Smoked to perfection, ready for the freezer. 

Smoke at 150 degrees for 4-5 hours; check it about 2 hours in. You want to see the salmon brown and sweating a little bit as it smokes.    You'll want to play with the amount of smoke that you introduce to the fish, and the length of time for cooking.  Longer cooks mean a firmer, drier smoked salmon.  

 You can smoke  in a BBQ, or a dedicated smoker, or in a cardboard box if you wish.  I use this smoker and I've been happy with it, but I'm smoking all sorts of stuff over the course of a year; ribs, sausage, fish and the odd bit of cheese or vegetables.   I got it from a clearance rack at a local sporting goods store.  

Sunday, August 11, 2013

$4 an hour for farm work?

Natures harmony is offering 9 month apprenticeships on their farm.  You get to work 6 days a week, 4 hours a day, and it's paid! 

Well, sort of.  Minimum wage is Georgia is $7.35/hour, and this position pays...$4.10/hour for the scheduled hours.  And we all know that farm work doesn't work on a schedule, so the likely pay is lower than that.    Oh yea; it's a split shift -- which means that it would be very, very difficult to find a job that you could work to supplement your $4 an hour wage.  At least you only have to commit to 9 months of this. 

...Yes, they do offer a trailer for you to live in for your 6 days a week job.  But no phone, internet or TV -- you can add those! the listing helpfully says. 

They're being hailed as a "job creator" on their facebook page.   So you spend a million bucks on the farm and a custom house, use kickstarter for capital (they just got $27k a week ago!) and you propose to pay a little over half the minimum wage for someone to do most of the work 6 days a week.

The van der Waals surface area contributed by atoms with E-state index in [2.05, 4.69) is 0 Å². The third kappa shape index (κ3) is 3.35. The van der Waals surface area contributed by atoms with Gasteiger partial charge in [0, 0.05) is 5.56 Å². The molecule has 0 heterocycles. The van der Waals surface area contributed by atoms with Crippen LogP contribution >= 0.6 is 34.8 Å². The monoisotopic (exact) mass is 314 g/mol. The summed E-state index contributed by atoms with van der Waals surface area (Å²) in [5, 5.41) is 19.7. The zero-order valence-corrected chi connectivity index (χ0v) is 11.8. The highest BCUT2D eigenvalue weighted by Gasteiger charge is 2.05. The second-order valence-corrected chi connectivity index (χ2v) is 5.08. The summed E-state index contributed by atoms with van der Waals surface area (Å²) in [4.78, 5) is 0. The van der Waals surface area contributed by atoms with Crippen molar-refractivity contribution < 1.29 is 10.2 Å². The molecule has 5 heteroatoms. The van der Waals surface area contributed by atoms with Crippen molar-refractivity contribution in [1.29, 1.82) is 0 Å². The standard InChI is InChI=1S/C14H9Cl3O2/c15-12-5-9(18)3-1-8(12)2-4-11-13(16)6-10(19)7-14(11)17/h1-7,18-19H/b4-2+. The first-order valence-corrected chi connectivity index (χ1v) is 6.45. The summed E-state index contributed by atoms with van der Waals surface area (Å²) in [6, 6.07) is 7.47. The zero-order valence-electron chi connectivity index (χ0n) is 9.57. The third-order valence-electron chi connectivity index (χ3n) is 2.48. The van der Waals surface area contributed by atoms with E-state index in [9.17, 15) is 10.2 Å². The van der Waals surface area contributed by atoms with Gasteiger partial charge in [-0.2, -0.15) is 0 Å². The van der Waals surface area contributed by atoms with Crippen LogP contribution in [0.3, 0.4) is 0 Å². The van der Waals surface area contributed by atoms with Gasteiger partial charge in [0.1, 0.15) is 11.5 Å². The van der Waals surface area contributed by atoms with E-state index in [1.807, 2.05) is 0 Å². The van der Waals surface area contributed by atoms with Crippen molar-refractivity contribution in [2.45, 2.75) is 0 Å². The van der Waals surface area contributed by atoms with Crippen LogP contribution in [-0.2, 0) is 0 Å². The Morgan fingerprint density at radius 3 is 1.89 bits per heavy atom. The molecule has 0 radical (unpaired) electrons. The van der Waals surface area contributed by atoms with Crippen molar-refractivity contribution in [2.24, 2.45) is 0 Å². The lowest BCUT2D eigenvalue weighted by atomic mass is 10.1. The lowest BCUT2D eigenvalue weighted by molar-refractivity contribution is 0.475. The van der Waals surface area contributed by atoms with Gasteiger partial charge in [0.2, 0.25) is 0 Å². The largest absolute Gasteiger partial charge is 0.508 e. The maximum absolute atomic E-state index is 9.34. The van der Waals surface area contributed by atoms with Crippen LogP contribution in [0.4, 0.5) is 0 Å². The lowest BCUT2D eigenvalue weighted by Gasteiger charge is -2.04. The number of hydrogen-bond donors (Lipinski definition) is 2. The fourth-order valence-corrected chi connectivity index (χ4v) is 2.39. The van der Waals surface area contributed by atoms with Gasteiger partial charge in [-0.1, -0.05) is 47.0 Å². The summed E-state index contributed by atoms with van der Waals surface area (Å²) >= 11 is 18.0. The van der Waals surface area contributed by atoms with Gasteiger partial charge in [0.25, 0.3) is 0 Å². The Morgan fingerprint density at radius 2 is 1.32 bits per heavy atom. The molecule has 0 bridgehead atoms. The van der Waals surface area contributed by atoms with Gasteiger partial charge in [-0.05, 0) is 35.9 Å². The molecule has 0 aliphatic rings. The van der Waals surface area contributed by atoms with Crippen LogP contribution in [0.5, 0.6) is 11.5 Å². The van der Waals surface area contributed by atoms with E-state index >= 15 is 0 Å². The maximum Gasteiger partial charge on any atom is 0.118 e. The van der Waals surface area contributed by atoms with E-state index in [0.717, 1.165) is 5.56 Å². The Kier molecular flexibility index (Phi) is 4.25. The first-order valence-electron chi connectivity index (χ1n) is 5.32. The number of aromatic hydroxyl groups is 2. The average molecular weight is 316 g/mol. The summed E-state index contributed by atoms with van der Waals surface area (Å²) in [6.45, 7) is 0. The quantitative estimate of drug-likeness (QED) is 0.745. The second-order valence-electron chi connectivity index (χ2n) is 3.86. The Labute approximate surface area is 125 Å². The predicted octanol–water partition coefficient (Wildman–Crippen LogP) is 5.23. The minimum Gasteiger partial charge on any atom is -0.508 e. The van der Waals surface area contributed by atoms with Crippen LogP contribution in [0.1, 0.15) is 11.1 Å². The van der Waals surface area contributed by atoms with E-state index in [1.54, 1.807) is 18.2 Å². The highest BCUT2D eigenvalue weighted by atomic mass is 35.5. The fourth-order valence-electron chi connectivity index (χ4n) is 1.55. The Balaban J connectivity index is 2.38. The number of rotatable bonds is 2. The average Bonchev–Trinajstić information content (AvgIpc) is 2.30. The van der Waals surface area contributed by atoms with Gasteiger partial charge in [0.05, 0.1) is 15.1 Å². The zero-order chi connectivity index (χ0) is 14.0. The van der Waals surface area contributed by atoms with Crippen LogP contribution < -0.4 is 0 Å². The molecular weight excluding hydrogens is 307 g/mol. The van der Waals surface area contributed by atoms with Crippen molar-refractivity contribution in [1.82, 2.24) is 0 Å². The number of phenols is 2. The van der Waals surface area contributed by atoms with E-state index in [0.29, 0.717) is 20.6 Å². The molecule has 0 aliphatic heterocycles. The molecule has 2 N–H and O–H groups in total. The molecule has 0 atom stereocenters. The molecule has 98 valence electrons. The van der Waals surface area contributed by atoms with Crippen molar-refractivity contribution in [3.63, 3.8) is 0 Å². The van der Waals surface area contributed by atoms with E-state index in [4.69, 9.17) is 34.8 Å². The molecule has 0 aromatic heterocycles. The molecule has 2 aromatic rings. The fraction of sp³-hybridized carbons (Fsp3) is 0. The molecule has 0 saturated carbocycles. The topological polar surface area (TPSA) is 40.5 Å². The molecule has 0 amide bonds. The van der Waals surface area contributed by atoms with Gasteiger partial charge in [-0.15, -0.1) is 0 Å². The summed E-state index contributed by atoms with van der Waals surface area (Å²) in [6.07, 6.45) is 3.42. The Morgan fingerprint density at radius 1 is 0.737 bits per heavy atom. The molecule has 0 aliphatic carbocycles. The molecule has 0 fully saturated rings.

That seems pretty fair, right? 

Here's the listing, because Tim always deletes stuff that I comment on:   


2013-2014 Paid Apprenticeship Opportunity

Nature's Harmony Farm produces award-winning farmstead and artisanal cheese from raw milk. We are located in Elberton, Georgia, a rural community about an hour from the bustling college town of Athens. Elberton has numerous restaurants, a Walmart (oh boy) and a coffee shop (and library) with high-speed Internet.
This is an excellent apprentice opportunity for someone interested in dairy and cheesemaking, or just looking for a great farm experience. 
We are currently recruiting for a long-term apprentice or apprentice family to stay for a minimum of nine months, from September 2013 through June 2014. Longer is possible, but you need to commit to the entire season at a minimum. 
Housing provided in a self-contained 2 bedroom mobile home that can accommodate 2-3 apprentices or a small family. Accommodations include a kitchen, bath, one full-size bed and inflatable mattresses. Quarters do not include phone, broadcast television or Internet, although you can add those. There is a television provided with many movies from which to choose. You may put in your own garden if you'd like. We are open to children and pets for a long-term relationship, however, we do have livestock guardian dogs who are very protective of our farm, so you are responsible for safely securing your pets and children. 
Work Requirements:
We ask you to work an average of only 4 hours, six days per week. Tasks include:
  • gathering and milking 15 cows (automated milking), each morning and evening, with one day off per week 
  • cleaning the cheese room every other day 
  • tending cheeses (brush, wash) 
  • help with our farm store as needed 
  • packaging cheeses as needed

We milk cows seasonally from October - July, so this opportunity is for the entire season. In addition to free housing and basic utilities, we pay a stipend of $400 per month.  Contact us if you are interested. References and a background check are required.

Thursday, August 8, 2013

I couldn't sell my farm this way...

Tomorrow, 8-9-2013, there's a fellow who is auctioning off his 80 acre farm.  No reserve.  If a dollar is bid, that's what it will sell for.  He's requiring a $20k earnest money from all bidders, but I have to say that this is either inspired or crazy.

You'll find the auction notice here.